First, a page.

If there is any moment in the job search process when candidates trip up the most, it is the interview phase.
That’s why if you have a job interview lined up, you need to prepare answers to potential questions before you even enter the hiring manager’s office.
Warning: Some of these will be trickier than others.
To know how to answer hard questions, it helps to understand why they are asked in the first place. Basically, interviewers need to determine quickly whether you have the following three qualities:
- Technical expertise to do the job
- Interpersonal skills to get along with co-workers
- A desire to join the company
To ensure you have the right temperament for the work environment, managers must go beyond the first quality.
To find out how you may fit (the second two qualities), they will ask general questions, behavioural questions, as well as the occasional curveball.
This is true whether you’re going for a full-time position or a temporary job, because employers might have a temp-to-hire strategy in the back of their mind.
5 hard interview questions to prepare for
As noted earlier, interviews are no walks in the park.
To succeed, you should research the company and rehearse your answers to many potential questions. Here are five favourite queries interviewers have today:
1. What salary are you looking for?
This is a hard interview question. Aim too high, and you could put yourself out of the running. Shoot too low, and you might be leaving money on the table.
You could take one of two approaches. Research current starting salaries for the position you are seeking, customising it for your city.
The Robert Half Salary Guide is an excellent resource. Then either give hiring managers a salary range you can live with or say you would like to find out more about the job responsibilities and non-wage benefits before naming a number.
The point is, you never know when a salary negotiation might begin, so always be prepared with current averages in your mind.
2. What can you tell me about yourself?
This is a common way for hiring managers to kick off interviews.
When answering, keep the above bullet points in mind. Give an overview of your skills, work experience, qualifications, and personal traits.
Your goal is to pique their interest in what you can do for the company. Consider this question the first step in making a positive impression.
Note: This is not the time nor place to mention your children, marital status, political activities, religious affiliation, health issues, hobbies, pets, or favourite Netflix show.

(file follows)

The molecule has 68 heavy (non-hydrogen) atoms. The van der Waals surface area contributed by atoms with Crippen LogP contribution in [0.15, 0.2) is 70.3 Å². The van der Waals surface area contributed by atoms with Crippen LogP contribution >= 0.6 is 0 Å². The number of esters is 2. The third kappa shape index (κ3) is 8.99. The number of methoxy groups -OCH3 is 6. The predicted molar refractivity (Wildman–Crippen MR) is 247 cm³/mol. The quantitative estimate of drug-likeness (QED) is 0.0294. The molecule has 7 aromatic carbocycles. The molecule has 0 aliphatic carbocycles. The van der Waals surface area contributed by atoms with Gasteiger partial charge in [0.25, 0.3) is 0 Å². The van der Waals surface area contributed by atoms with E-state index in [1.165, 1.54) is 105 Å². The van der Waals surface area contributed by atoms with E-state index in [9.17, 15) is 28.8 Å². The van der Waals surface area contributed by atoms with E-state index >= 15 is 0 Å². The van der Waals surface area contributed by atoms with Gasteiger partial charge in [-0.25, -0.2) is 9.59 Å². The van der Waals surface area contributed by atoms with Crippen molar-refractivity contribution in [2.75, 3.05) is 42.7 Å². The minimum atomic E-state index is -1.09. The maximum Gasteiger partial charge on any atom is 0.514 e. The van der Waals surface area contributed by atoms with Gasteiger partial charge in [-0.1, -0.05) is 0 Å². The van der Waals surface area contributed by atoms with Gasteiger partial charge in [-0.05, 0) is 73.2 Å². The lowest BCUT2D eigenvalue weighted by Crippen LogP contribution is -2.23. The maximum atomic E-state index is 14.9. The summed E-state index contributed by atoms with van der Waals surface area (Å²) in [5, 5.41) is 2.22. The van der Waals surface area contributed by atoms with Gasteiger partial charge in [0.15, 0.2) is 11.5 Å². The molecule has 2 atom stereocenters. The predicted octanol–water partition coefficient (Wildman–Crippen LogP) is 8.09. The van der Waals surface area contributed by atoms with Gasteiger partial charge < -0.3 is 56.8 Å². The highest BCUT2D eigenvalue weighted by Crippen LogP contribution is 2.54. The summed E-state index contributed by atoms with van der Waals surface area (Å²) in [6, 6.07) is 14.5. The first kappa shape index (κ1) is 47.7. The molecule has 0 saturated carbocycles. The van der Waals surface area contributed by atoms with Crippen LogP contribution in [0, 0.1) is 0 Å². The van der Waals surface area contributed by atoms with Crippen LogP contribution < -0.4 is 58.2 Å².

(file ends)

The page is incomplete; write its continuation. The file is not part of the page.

Related: Five interview techniques and skills
3. What are your strengths and weaknesses?
The key to nailing this hard interview question is preparation. Do not be caught off-guard if an interviewer lobs you this grenade.
Listing positives is easy — you are great with numbers, excel in several financial platforms, have a stellar work ethic and so on.
But naming your Achilles heel or personal kryptonite? That is another matter. Mention a real but not deal-breaking weakness.
Perhaps you are slightly introverted, find it difficult to take criticism or would rather do things yourself than delegate. Then immediately follow up with how you are addressing the shortcoming.
For example, if you have subpar networking skills, tell interviewers you plan to talk to more people during the next conference you attend.
4. Why did you leave your last job or why do you wish to leave your current company?
No gossip, please. The business world is surprisingly interconnected, and the last thing you want to do is badmouth mutual acquaintances.
If you are currently working, highlight what you enjoy about the job. Then segue into your desire for professional advancement or another challenge.
Are you unemployed because of a mass layoff or recent move, or did a temporary assignment end?
Be more cautious if you were let go for performance reasons. Your goal here is to explain the circumstances.
Perhaps, you did not meet expectations because your job description changed or because you did not get along with a new supervisor.
Reassure interviewers of the lessons learned and highlight how it was an isolated incident because you have an otherwise stellar work history.
5. Where do you want to be in five years?
Your answer to this question gives hiring managers an idea of your motivation and drive.
Saying you love the status quo is not a good response. Instead, lay out professional goals you hope to achieve and how you plan to get there.
However, mention your adaptability and openness to whatever comes your way.
For best results, keep your ambitions in-house, as few employers set out to hire job hoppers.
The goal of any job interview is to demonstrate your talents, initiative, and suitability for the role. Since you do not know exactly what hiring managers are looking for, it is not always your fault if you do not come away with a job offer.
But do your prep work, and you will greatly increase the chances of landing the job you want.